This is going to be my first proper tesla coil; I started building a coil several years ago from plans i found on the internet; from what I can remember it was going to have a 5" wide primary about 4 feet long, it was going to use salt water capacitors and a static spark gap, based on the size of the primary it was going to be huge. The only bit I constructed was what I believe to be the power supply (it was a long time ago!), it consisted of several components mounted on a small circuit board connected to a small transformer (probably 10-20 VA), how on earth this was going to power a 5 foot high tesla coil I don't know.
In these past few years I have gained in knowledge and wisdom and can now see that starting off small is definitely the way to go, that is why I have decided on a small 1 foot high coil that will run from a neon sign transformer, the design is based up on a dual system that I found on Sam Barrows's Site
Top Load: Toroidal shape made from aluminium ducting covered by metal tape.
Secondary: A piece of 4cm waste water pipe
Primary: Still to be decided
Capacitor Bank: MMC (multi mini capacitor) design, value still to be calculated
Spark Gap: Static gap made from lengths of copper pipe
Power Supply: NST (Neon sign transformer)
Like most of my projects I like to see something immediate that is why I built this bit first, it is simple and one of the most characteristic parts of a tesla coil.
I started by wrapping the ducting around and temporarily holding it together with some metal tape, I then dropped the perspex center in so it was carefully wedged in the middle, using a hot melt glue gun I glued the ducting to the perspex. Once the glue was dry I started wrapping tape around, I got through 2 roles to get to the state you can see below, i think it will take another 1 or 2 to smooth it off.
After reading how it took people hours to wind there secondaries I decided I need some kind of automatic winding jig, I am not one for building big complicated devices just to make something I quickly put together what you can see below. The plastic tube is taped to the end of the drill using masking tape, it is supported by a screwdriver held to the movable plate of the drill stand by a clamp (this way I can adjust it to get the correct height). The spool of wire was then set up on a piece of steel which rested on 2 gel batteries (I put a piece of tape over one of the terminals on each to stop them shorting out), for added stability I taped the steel rod to the batteries with a piece of marking tape. This was an incredibly simple setup taking a couple of minutes but allowed me to neatly wind a coil in 15 minutes that would have probably taken several hours by hand.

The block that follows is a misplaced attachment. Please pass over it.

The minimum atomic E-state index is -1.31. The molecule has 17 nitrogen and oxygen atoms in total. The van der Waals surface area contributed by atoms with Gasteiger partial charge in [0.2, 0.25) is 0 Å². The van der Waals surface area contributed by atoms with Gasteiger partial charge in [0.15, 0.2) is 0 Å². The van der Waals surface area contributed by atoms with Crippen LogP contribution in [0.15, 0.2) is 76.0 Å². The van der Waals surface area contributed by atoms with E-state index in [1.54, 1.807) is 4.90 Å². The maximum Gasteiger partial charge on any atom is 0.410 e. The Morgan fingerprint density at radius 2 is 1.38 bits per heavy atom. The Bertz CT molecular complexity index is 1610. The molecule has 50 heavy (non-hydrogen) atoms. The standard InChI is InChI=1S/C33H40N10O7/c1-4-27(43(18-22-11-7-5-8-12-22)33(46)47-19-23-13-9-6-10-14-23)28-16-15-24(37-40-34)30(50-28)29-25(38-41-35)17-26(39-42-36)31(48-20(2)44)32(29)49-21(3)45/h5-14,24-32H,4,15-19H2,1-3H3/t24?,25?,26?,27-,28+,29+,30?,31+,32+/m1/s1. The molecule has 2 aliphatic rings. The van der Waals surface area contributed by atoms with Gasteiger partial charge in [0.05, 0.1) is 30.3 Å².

As you can see on the picture I put several turns of wire at each end for connecting up. When finished I removed most of the masking tape leaving a piece at either end, then using a can of "Polyurethane Coating" I gave the coil about 5 coats leaving it to dry in between; this helps keep the coils from moving and improves the insulation.
The Secondary Continued
I decided on a 15cm length of winding because I had read software that you should have a 1:3 ratio between the width and the height of the winding, I felt this would be a bit mean so I made it slight longer 15cm 1:3.75, after looking at several other designs the average ratio seems to be somewhere between 5 and 6 which would mean my secondary would be very small, because of this I put my jig back together and wound a second coil with 24cm of wire, this gave me a 1:6 ratio.
This way I can test the difference between the 2 coils and see what difference the length makes.
My initial plan was to use some small flexible copper pipe I saw at B&Q while I was buying the secondary pipe and top load ducting, I now think this copper pipe will be a little over sized for the col so I might have to go for some heavy gauge wire instead.
The Spark Gap
As this is my first coil I am not going to build a rotary spark gap but a static gap made from lengths of copper pipe, it will be made from a piece of 5 inch plastic pipe (probably the plastic pipe I bought for the secondary for my first attempt) with about 6 lengths of copper pipe bolted down the middle, by selecting different pieces of pipe to connect to a variable length gap can be created. I may attach a fan at one end to draw air through.
The Capacitor Bank
In my opinion this is the hardest part, this value determines the operating frequency of the system and in turn makes it work. I am going to go for a MMC design because it is the easiest method, it probably isn't the most reliable but the parts will be easy to replace if something goes wrong. Imagine spending days rolling your own capacitor and setting it in oil just to have the dielectric fail; the entire thing will be useless.
I am going to use a MMC system broken down into several different values, this way I can add or remove sections in order to tune the coil.
Thankfully as this is a small coil I can use an NST and I don't have to use some elaborate setup involving multiple transformers and ballast's.
I will let you know in a couple of weeks (probably months) when I finish it.